An Anti-Aging Product That Works
Dermatologists at The University of Manchester carried out a clinical trial on 60 volunteers with typical signs of sun-damaged skin and found that the cosmetic, No.7 Protect & Perfect Intense Beauty Serum, could improve some clinical features.
The study, published online in the British Journal of Dermatology, showed that 70 percent of individuals using the beauty product had significantly fewer wrinkles after 12 months of daily use compared to volunteers using a placebo.
Study leader Chris Griffiths, reported last year that the original No.7 Protect & Perfect Beauty Serum stimulated the production of fibrillin-1, a protein that promotes elasticity in the skin.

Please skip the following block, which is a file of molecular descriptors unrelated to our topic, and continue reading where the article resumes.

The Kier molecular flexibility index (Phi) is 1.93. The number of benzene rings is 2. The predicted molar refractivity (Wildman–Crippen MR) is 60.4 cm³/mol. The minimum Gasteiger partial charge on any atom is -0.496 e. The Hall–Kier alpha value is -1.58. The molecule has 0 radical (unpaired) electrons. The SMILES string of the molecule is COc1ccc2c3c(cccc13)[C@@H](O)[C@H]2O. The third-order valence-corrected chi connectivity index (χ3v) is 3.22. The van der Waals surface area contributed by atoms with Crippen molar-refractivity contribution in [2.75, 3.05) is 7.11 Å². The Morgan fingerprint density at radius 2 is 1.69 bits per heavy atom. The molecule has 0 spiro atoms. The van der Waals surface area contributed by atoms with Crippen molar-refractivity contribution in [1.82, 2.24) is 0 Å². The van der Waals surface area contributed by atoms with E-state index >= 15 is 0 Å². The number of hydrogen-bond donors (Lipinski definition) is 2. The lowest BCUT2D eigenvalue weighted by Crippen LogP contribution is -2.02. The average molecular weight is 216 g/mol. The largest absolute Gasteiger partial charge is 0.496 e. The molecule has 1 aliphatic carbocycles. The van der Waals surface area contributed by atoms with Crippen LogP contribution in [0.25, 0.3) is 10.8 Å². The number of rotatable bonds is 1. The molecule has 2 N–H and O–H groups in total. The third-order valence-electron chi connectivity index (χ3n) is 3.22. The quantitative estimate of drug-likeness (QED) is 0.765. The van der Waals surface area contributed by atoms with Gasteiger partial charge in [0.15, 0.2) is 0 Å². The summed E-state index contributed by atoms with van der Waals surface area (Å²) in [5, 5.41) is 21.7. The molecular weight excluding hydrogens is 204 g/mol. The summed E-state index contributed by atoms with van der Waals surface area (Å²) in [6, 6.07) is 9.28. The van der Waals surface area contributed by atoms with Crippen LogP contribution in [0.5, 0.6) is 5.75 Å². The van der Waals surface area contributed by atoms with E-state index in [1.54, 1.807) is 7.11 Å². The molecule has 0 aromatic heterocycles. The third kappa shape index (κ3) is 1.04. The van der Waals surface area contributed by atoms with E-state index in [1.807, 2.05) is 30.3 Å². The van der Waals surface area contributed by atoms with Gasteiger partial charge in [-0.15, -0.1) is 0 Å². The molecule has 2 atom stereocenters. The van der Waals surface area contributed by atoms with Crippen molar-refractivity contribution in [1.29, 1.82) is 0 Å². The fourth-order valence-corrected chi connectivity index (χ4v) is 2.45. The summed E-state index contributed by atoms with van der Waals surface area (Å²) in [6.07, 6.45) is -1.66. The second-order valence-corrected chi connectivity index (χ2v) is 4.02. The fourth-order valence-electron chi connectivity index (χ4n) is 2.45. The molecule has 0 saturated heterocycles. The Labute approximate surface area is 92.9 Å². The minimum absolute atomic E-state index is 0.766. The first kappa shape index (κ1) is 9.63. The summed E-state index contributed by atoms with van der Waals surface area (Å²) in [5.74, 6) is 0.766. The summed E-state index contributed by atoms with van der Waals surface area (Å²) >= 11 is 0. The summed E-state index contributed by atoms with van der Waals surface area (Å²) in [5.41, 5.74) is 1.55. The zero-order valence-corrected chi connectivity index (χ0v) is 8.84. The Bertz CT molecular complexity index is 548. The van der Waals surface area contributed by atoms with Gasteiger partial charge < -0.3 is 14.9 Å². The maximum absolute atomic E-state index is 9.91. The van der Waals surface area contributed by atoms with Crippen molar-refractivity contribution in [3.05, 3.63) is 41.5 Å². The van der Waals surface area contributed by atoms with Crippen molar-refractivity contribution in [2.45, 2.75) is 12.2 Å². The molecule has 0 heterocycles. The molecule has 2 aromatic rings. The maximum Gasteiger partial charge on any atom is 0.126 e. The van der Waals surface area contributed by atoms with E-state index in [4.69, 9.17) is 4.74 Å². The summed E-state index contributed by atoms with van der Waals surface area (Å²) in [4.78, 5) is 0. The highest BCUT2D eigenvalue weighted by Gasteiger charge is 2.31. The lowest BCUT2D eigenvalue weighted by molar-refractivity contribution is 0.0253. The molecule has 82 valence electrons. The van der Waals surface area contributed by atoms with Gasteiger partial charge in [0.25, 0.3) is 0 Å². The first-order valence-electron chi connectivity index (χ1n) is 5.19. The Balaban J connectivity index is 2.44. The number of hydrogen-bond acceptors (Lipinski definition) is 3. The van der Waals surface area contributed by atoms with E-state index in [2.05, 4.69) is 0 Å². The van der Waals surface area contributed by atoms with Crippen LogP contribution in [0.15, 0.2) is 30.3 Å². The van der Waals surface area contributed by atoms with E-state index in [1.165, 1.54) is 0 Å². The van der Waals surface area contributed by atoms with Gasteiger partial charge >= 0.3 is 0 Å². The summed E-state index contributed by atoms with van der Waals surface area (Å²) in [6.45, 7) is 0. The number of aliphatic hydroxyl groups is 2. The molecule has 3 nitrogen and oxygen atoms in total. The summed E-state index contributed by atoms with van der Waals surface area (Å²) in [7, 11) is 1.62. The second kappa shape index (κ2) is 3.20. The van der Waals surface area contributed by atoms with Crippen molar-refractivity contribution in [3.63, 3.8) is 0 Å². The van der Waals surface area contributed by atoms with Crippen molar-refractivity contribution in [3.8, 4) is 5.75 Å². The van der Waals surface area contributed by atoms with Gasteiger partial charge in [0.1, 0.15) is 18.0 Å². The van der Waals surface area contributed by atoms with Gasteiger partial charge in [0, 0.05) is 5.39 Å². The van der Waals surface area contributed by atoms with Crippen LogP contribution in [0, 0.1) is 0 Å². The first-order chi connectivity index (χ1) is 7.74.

"Very few over-the-counter cosmetic 'anti-aging' products have been subjected to a rigorous, scientific trial to prove their effectiveness," Griffiths said in a statement.
"Although prescription retinoids can have a reparative effect on photo-aged skin, there is scant evidence that any of the plethora of cosmetic 'anti-aging' products can produce similar effects."
The clinical trial, funded by Boots, the makers of the No.7 product range, was carried out using standard scientific protocols, Griffiths said.
The 60 volunteers -- 11 men and 49 women ages 45-80 years -- were supplied in identical, coded packages, so neither investigators nor volunteers were aware who got the treatment and who got the placebo.